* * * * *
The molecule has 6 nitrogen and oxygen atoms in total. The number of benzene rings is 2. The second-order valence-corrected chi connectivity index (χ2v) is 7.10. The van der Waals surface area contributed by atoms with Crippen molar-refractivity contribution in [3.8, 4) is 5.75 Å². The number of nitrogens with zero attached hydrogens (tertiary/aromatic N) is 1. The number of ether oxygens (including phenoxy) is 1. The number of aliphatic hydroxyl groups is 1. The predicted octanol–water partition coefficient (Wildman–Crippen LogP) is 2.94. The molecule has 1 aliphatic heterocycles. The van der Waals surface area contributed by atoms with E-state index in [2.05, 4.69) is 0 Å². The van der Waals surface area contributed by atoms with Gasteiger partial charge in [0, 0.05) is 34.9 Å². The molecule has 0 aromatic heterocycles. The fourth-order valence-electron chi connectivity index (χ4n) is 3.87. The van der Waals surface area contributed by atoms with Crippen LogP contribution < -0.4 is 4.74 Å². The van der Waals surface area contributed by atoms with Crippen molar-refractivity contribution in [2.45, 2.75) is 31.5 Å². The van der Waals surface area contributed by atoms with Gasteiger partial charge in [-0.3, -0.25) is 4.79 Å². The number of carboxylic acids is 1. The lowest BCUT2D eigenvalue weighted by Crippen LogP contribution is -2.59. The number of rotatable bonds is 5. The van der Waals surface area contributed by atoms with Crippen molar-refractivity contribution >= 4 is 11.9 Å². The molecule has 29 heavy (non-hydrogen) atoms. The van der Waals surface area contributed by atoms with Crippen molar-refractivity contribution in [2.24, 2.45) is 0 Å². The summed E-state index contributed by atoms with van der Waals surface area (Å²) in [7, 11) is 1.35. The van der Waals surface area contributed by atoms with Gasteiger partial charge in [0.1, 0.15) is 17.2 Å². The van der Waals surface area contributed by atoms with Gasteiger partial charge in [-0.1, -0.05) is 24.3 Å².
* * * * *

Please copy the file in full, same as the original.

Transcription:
The molecule has 6 nitrogen and oxygen atoms in total. The number of benzene rings is 2. The second-order valence-corrected chi connectivity index (χ2v) is 7.10. The van der Waals surface area contributed by atoms with Crippen molar-refractivity contribution in [3.8, 4) is 5.75 Å². The number of nitrogens with zero attached hydrogens (tertiary/aromatic N) is 1. The number of ether oxygens (including phenoxy) is 1. The number of aliphatic hydroxyl groups is 1. The predicted octanol–water partition coefficient (Wildman–Crippen LogP) is 2.94. The molecule has 1 aliphatic heterocycles. The van der Waals surface area contributed by atoms with E-state index in [2.05, 4.69) is 0 Å². The van der Waals surface area contributed by atoms with Gasteiger partial charge in [0, 0.05) is 34.9 Å². The molecule has 0 aromatic heterocycles. The fourth-order valence-electron chi connectivity index (χ4n) is 3.87. The van der Waals surface area contributed by atoms with Crippen LogP contribution < -0.4 is 4.74 Å². The van der Waals surface area contributed by atoms with Crippen molar-refractivity contribution in [2.45, 2.75) is 31.5 Å². The van der Waals surface area contributed by atoms with Gasteiger partial charge in [-0.3, -0.25) is 4.79 Å². The number of carboxylic acids is 1. The lowest BCUT2D eigenvalue weighted by Crippen LogP contribution is -2.59. The number of rotatable bonds is 5. The van der Waals surface area contributed by atoms with Crippen molar-refractivity contribution >= 4 is 11.9 Å². The molecule has 29 heavy (non-hydrogen) atoms. The van der Waals surface area contributed by atoms with Crippen molar-refractivity contribution in [2.24, 2.45) is 0 Å². The summed E-state index contributed by atoms with van der Waals surface area (Å²) in [7, 11) is 1.35. The van der Waals surface area contributed by atoms with Gasteiger partial charge in [0.1, 0.15) is 17.2 Å². The van der Waals surface area contributed by atoms with Gasteiger partial charge in [-0.1, -0.05) is 24.3 Å².